Give and take and respect the other person’s choices. Although the amount of furniture we kept was minimal, John wanted to keep two tall bookshelves that he had brought to the relationship years ago. Personally, I would have started fresh, maybe with built-ins in our future abode, but he was very fond of these shelves. Likewise, I kept some family china and décor items that he would have happily sold or given away, but they meant something to me. We made a point of never disparaging the other person’s choices. Did that mean we kept too much? Maybe so in this round.
Be patient. Sometimes your partner will come around to your point of view (and hopefully, vice versa.) Less than two years ago, we had bought a new, somewhat expensive queen size mattress, and John, who tends to me more frugal than me, wanted to store that in our now very tightly packed long-term storage area. Since we’d both prefer a king-sized bed if there is room, I wasn’t sure it was worth paying to have someone move the mattress (which we kept for the staging) on the chance we would need it down the line. When the time was right, I offered my opinion on the matter, and it didn’t take much time for John to agree with my logic. However, had he not changed his mind, I would not have pushed it. John also had an epiphany that changed his whole mindset. As he shared in his post, he realized that the goal was to get things out of the house, not to make any nickel he could. This change allowed him to move ahead at a more rapid pace.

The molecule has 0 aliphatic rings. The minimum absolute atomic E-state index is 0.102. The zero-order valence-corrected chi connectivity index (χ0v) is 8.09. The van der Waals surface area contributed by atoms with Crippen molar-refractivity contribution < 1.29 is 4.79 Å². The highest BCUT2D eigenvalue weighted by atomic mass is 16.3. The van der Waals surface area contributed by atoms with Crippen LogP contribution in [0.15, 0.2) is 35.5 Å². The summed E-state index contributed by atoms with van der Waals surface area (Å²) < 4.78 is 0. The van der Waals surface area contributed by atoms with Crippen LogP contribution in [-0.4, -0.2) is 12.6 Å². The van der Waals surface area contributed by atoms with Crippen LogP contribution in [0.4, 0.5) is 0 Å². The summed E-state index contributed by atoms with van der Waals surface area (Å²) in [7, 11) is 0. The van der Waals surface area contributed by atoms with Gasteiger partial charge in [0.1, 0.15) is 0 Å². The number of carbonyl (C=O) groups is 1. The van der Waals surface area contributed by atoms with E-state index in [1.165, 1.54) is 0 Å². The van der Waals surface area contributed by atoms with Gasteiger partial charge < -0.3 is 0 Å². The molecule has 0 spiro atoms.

Don’t insist on equal involvement. Certainly, you hope that each of you will each put in sufficient time into the downsizing project that you will both feel you’ve contributed to the desired end point. But you may spend time on different aspects. For example, one of you may be better at or more interested in record-keeping and be the keeper of the notes. I liked to use the local freecycle site and used this both for my own things and for joint items we decided to part with, such as our camping equipment. It was time consuming and sometimes annoying when people let me down, but overall I found it satisfying. When something required more heavy lifting or delivery to somewhere else, John would take the lead. I know that we both worked hard, if on different schedules, and we met our deadline. If you feel that your partner is not holding up their end, find out what is going on with them rather than seething quietly or letting your annoyance come out in other ways.
Reward yourselves at certain junctures. Downsizing is hard. Don’t just focus on what you have left to do, but also acknowledge small victories—parting with your vinyl record collection, selling that big antique piece of furniture, clearing out a file cabinet, finding a home for a piece of your archives. Each of these successes take you one step closer to where you need to be.
What has worked for you?